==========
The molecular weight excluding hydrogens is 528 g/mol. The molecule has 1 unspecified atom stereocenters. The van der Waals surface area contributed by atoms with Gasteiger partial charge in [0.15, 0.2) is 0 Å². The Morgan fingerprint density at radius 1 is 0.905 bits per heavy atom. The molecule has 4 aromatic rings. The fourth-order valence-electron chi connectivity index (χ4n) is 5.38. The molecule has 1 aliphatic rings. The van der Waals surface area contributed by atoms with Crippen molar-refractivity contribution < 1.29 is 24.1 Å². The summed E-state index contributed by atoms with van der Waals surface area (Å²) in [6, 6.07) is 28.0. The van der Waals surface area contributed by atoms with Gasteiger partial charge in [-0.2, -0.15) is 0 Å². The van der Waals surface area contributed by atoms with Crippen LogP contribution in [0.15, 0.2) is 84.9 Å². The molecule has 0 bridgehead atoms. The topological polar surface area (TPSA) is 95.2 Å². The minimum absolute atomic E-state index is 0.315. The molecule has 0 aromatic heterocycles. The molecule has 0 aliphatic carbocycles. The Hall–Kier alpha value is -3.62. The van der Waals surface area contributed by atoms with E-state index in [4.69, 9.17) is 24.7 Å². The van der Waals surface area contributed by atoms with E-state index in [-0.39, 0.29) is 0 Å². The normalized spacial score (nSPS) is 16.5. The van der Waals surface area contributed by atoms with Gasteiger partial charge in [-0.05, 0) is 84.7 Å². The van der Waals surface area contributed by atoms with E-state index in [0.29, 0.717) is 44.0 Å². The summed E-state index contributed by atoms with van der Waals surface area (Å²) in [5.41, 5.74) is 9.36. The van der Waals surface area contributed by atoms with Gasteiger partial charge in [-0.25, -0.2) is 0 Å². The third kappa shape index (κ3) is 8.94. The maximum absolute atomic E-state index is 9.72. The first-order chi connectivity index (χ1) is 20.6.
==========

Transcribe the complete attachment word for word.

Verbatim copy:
The molecular weight excluding hydrogens is 528 g/mol. The molecule has 1 unspecified atom stereocenters. The van der Waals surface area contributed by atoms with Gasteiger partial charge in [0.15, 0.2) is 0 Å². The Morgan fingerprint density at radius 1 is 0.905 bits per heavy atom. The molecule has 4 aromatic rings. The fourth-order valence-electron chi connectivity index (χ4n) is 5.38. The molecule has 1 aliphatic rings. The van der Waals surface area contributed by atoms with Crippen molar-refractivity contribution < 1.29 is 24.1 Å². The summed E-state index contributed by atoms with van der Waals surface area (Å²) in [6, 6.07) is 28.0. The van der Waals surface area contributed by atoms with Gasteiger partial charge in [-0.2, -0.15) is 0 Å². The van der Waals surface area contributed by atoms with Crippen LogP contribution in [0.15, 0.2) is 84.9 Å². The molecule has 0 bridgehead atoms. The topological polar surface area (TPSA) is 95.2 Å². The minimum absolute atomic E-state index is 0.315. The molecule has 0 aromatic heterocycles. The molecule has 0 aliphatic carbocycles. The Hall–Kier alpha value is -3.62. The van der Waals surface area contributed by atoms with E-state index in [4.69, 9.17) is 24.7 Å². The van der Waals surface area contributed by atoms with E-state index in [-0.39, 0.29) is 0 Å². The normalized spacial score (nSPS) is 16.5. The van der Waals surface area contributed by atoms with Gasteiger partial charge in [-0.05, 0) is 84.7 Å². The van der Waals surface area contributed by atoms with E-state index in [0.29, 0.717) is 44.0 Å². The summed E-state index contributed by atoms with van der Waals surface area (Å²) in [5.41, 5.74) is 9.36. The van der Waals surface area contributed by atoms with Gasteiger partial charge in [-0.25, -0.2) is 0 Å². The third kappa shape index (κ3) is 8.94. The maximum absolute atomic E-state index is 9.72. The first-order chi connectivity index (χ1) is 20.6.